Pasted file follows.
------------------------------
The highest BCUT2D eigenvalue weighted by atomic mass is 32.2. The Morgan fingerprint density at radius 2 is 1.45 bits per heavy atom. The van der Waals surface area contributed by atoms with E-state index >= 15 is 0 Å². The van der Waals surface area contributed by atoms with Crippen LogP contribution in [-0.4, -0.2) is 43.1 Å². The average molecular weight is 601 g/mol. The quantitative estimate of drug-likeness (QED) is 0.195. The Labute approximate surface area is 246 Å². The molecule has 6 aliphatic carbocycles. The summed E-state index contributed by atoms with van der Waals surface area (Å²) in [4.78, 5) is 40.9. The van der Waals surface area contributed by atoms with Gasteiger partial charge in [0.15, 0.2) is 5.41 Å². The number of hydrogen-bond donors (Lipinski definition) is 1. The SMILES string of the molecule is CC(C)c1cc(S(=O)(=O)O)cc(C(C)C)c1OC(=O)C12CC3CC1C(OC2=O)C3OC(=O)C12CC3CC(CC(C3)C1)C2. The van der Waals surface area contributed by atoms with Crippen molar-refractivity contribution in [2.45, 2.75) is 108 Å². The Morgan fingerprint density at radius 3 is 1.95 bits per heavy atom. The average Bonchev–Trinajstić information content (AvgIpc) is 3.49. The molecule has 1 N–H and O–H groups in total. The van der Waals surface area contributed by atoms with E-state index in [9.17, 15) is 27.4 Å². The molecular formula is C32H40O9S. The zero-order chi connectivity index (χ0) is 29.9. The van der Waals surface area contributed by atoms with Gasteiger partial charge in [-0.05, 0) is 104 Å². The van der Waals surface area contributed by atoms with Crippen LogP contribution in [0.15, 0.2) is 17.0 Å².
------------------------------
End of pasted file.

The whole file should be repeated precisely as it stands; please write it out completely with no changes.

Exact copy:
The highest BCUT2D eigenvalue weighted by atomic mass is 32.2. The Morgan fingerprint density at radius 2 is 1.45 bits per heavy atom. The van der Waals surface area contributed by atoms with E-state index >= 15 is 0 Å². The van der Waals surface area contributed by atoms with Crippen LogP contribution in [-0.4, -0.2) is 43.1 Å². The average molecular weight is 601 g/mol. The quantitative estimate of drug-likeness (QED) is 0.195. The Labute approximate surface area is 246 Å². The molecule has 6 aliphatic carbocycles. The summed E-state index contributed by atoms with van der Waals surface area (Å²) in [4.78, 5) is 40.9. The van der Waals surface area contributed by atoms with Gasteiger partial charge in [0.15, 0.2) is 5.41 Å². The number of hydrogen-bond donors (Lipinski definition) is 1. The SMILES string of the molecule is CC(C)c1cc(S(=O)(=O)O)cc(C(C)C)c1OC(=O)C12CC3CC1C(OC2=O)C3OC(=O)C12CC3CC(CC(C3)C1)C2. The van der Waals surface area contributed by atoms with Crippen molar-refractivity contribution in [2.45, 2.75) is 108 Å². The Morgan fingerprint density at radius 3 is 1.95 bits per heavy atom. The average Bonchev–Trinajstić information content (AvgIpc) is 3.49. The molecule has 1 N–H and O–H groups in total. The van der Waals surface area contributed by atoms with E-state index in [9.17, 15) is 27.4 Å². The molecular formula is C32H40O9S. The zero-order chi connectivity index (χ0) is 29.9. The van der Waals surface area contributed by atoms with Gasteiger partial charge in [-0.05, 0) is 104 Å². The van der Waals surface area contributed by atoms with Crippen LogP contribution in [0.15, 0.2) is 17.0 Å².